Legal assistance for a traveller who was arrested in San José


The sister of a backpacker contacted Traveller Assist through social media to seek advice after her brother was arrested in San José, Costa Rica.


The backpacker had been travelling through Central America to photograph street art when he was stopped by local police and accused of grafitti in a National Park.


Even though the backpacker did not have spray paint in his posession, and could prove through postings on social media that his sole intention was to photograph the street art, the police still arrested, and held him without bail.


The backpacker's phone, laptop and camera were confiscated and although he was allowed one phone call, he was not allowed access to his belongings, and he could only remember his mothers home phone number, but he knew she would be away for the next three days.


He left a voicemail on his mothers phone, and he waited. When his mother listened to the voicemail, she immediately contacted her daughter, and while the mother contacted the consulate, her daughter remembered that she followed Traveller Assist on Twitter and reached out for help.


Our multi-lingual assistance team contacted a local lawyer, and explained the situation, and contacted the consulate to inform them that Traveller Assist would be providing assistance. In additon, we contacted the backpacker's hostel to inform them of the situation, and to secure the rest of his belongings.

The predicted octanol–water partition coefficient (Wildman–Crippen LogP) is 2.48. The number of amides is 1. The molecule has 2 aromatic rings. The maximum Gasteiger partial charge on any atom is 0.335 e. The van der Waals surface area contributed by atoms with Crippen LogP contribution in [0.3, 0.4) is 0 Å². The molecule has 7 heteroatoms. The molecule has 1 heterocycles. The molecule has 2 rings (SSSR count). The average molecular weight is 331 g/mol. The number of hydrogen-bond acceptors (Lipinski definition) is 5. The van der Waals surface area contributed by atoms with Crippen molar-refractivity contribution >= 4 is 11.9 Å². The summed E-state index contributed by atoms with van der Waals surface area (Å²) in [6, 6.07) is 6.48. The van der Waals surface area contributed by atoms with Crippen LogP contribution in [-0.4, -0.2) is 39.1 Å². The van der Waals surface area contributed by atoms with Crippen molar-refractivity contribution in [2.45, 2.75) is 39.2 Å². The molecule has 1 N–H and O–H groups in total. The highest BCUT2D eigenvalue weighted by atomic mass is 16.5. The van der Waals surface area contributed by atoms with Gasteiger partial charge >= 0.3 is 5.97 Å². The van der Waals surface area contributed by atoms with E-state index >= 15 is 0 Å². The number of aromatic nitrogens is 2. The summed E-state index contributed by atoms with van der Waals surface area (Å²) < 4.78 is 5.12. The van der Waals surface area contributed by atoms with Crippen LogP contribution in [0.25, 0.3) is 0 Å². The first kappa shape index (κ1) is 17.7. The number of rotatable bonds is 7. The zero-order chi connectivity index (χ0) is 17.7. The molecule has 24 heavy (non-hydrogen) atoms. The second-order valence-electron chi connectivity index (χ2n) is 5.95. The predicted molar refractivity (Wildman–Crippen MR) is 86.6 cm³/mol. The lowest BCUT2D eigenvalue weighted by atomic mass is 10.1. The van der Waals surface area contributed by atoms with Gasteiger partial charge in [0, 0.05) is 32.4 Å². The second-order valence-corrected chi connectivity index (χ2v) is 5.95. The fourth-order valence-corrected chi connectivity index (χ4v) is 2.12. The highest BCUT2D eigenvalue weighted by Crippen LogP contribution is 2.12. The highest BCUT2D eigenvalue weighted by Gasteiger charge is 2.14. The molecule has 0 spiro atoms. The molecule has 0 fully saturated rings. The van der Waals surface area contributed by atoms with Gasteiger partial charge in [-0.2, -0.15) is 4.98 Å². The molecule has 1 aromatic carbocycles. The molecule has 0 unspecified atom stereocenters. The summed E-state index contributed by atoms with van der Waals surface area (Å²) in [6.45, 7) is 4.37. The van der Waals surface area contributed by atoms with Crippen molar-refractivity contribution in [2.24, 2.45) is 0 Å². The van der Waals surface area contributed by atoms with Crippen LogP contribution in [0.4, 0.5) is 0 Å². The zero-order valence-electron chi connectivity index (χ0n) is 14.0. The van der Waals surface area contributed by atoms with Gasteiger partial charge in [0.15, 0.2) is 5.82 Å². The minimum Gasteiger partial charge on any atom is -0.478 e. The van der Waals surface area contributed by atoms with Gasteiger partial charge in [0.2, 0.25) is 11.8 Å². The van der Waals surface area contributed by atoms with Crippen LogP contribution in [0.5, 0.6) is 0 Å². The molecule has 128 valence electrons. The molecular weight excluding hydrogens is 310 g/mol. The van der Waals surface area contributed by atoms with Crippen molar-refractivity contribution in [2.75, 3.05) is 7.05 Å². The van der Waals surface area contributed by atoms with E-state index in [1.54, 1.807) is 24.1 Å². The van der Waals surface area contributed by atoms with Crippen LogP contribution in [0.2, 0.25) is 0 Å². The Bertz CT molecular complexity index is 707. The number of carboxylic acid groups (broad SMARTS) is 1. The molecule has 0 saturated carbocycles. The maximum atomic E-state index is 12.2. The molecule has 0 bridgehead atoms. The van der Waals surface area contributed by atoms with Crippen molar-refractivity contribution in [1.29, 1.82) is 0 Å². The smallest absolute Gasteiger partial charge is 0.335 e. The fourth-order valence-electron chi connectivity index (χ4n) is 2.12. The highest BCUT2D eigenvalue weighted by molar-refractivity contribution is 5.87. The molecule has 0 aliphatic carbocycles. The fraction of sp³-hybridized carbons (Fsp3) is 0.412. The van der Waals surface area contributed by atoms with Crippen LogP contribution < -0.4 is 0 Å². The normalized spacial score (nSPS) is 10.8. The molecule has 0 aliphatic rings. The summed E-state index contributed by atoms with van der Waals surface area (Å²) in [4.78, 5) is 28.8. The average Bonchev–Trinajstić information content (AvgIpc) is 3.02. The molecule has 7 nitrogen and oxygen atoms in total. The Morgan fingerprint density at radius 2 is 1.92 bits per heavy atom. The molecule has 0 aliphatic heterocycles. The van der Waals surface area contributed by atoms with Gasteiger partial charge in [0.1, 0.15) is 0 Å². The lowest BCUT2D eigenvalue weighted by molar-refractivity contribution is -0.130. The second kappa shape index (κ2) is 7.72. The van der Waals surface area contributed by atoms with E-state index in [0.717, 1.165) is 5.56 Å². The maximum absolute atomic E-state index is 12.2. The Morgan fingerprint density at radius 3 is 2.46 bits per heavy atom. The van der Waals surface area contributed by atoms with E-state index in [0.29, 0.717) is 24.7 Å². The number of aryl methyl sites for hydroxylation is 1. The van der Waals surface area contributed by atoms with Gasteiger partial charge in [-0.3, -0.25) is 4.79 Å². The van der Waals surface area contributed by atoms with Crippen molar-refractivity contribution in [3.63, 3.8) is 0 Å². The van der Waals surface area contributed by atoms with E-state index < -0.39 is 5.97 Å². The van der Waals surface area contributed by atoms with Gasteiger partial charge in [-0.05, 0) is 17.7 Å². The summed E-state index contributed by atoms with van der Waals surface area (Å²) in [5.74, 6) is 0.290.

Our team was able to gather a case file of evidence to prove the backpacker's innocence, which included: recent photographs of street art, social media posts, copies of emails to his mother and sister, and a travel intinerary which matched his posts on instagram and facebook.


Upon providing this to the lawyer, he was able to act quickly and secure bail for the backpacker who had been in a jail cell for four-days. The police returned his phone, laptop and camera, but would not return his passport until after he had appeared in court.


We assisted the backpacker with rescheduling his onward flights, and we were in constant contact with the lawyer who would represent him in court.


Five-days later, the lawyer called our assistance centre to inform us that he had been successful in getting the charges dropped against the backpacker, and that he had the backpacker's passport in his possession.


We facilitated payment to the lawyer for his services, and the backpacker was free to carry on his travels.



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